Myth #4: You may have read on the internet or on social media to focus on transverse abdominis muscle and pelvic floor muscle strengthening. The transverse abdominis (TA) muscle is the deepest abdominal muscle and has connections to the thoracolumbar fascia that surrounds your back. In addition, the TA has the majority of its fibers lying in a transverse fashion below the belly button with direct connections to the linea alba. This is where we can generate the most tension in the linea alba. This is the reason why we focus on TA strengthening to help with DRA- and it works! But the other players are also important-the other abdominal muscles, the multifidus, diaphragm and pelvic floor muscles and how they interact with each other. For example, the transverse abdominis and pelvic floor muscles are synergists; they often co-contract simultaneously. Because of this relationship, we have to be careful with this rehabilitation approach. Are you having any other symptoms? Are you struggling with pelvic pain/pressure, incontinence, urinary urgency/frequency, pain with sex? More often than not, pelvic floor muscle contractions or “kegels” are NOT the answer. Many of my patients’ pelvic floor muscles are not lengthened or weakened, but in fact hypertonic. When the muscles are hypertonic, or tight, the pelvic floor muscles can’t do their job of supporting the pelvic organs, maintain continence, and enjoy sexuality. Hypertonic pelvic floor muscles can manifest its symptoms through the bladder and/or bowel. In this circumstance, the focus of the treatment should first be to release or relax the muscles. That is why it is crucial to have your assessment/examination completed by a skilled pelvic floor physical therapist prior to exercise programs.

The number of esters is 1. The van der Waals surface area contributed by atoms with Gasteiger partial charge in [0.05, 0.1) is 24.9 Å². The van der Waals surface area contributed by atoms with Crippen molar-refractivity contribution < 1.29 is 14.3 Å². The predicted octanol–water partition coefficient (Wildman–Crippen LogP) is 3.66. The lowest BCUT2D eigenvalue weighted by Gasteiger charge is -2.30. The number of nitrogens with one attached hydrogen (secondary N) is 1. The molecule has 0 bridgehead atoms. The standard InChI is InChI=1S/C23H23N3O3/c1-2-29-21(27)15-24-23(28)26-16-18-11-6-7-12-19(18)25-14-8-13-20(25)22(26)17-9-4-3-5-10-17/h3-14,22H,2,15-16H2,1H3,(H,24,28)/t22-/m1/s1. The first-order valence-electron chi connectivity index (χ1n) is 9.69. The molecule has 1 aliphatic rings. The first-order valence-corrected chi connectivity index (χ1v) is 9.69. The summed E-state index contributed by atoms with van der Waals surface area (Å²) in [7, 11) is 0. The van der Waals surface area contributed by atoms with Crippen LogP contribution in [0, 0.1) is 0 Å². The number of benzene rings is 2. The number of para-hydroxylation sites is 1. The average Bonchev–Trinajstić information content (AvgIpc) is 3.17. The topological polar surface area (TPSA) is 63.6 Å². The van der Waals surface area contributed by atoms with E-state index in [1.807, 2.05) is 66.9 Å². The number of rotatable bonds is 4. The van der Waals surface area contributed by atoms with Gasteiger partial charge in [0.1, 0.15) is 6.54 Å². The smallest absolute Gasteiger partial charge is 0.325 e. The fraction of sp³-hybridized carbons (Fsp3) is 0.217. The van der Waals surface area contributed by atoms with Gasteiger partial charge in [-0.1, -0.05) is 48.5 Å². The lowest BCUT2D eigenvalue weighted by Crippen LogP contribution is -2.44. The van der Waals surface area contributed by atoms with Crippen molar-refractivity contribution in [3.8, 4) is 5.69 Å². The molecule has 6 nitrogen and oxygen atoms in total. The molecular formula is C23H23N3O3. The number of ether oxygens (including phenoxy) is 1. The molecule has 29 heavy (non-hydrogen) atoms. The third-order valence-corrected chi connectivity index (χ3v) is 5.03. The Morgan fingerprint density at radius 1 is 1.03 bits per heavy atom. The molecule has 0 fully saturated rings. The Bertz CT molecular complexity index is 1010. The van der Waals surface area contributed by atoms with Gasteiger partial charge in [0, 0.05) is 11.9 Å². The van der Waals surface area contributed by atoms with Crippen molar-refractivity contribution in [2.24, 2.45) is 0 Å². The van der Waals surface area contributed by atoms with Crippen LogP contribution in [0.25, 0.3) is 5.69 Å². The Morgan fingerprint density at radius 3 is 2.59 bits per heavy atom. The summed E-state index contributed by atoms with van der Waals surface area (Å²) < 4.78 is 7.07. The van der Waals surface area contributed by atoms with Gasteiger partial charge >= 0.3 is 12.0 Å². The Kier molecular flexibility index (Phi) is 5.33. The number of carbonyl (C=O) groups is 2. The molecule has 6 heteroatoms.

Myth #5: As the DRA topic is more main-stream now (YAY!), there are a lot of programs out there targeting treatments to “FIX” or “CLOSE” the gap or pooch. We now have research through real-time ultrasound and other great technology that people who recover from DRA actually did not have improved/decreased inter-rectus distance. However, after rehabilitation, the linea alba was able to transfer the load appropriately during activities.  Even though the gap didn’t “close,” people still reported improved quality of life and improved appearance (Lee). Instead of thinking about closing the gap, think about tensioning the linea alba! 

Bottom line:

There are things to consider when starting an exercise program. If you have DRA, you absolutely can exercise. But please note...

-your breathing/pressure management while exercising 

-strength, coordination and timing of pelvic floor, superficial and deep abdominal muscles, and low back muscles

-pain level (there should be NO pain!) 

-maintaining continence (NO leaking!)

 Even though DRA may be normal during pregnancy, it can still be addressed. We are looking for the functional strength of the core so that you can carry out basic everyday activities like holding your newborn or toddlers, lifting groceries, getting up from the floor, transferring your young kids to the car, etc. When in doubt, come visit a PT! 


Written by: Carly Soltman, PT, DPT, Pelvic Floor Specialist 


Lee, Diane. “DRA Should we Open or Close The Gap.” DianeLeePhysio. https://dianeleephysio.com/education/diastasis-rectus-abdominis-postpartum-health/

Mota, PGF, Pascoal, Carita A, et al. Prevalence and risk factors of diastasis recti abdominis from late pregnancy to 6 months postpartum, and relationship with lumbo-pelvic pain. Manual Ther. 2014:20 (2015) 200-205.

Sperstad, JB; Tennifjord MK, Hilde G, et al. Diastasis recti abdominis during pregnancy and 12 months after childbirth: prevalence, risk factors and report of lumbopelvic pain. Br J Sports Med 2016; 50: 1092-1096.

Werner AW; Dayan M.Diastasis Recti Abdominis-diagnosis, Risk Factors, Effect on Musculoskeletal Function, Framework for Treatment and Implications for the Pelvic Floor. Current Women’s Health Reviews 2019; 15 (2):86-101.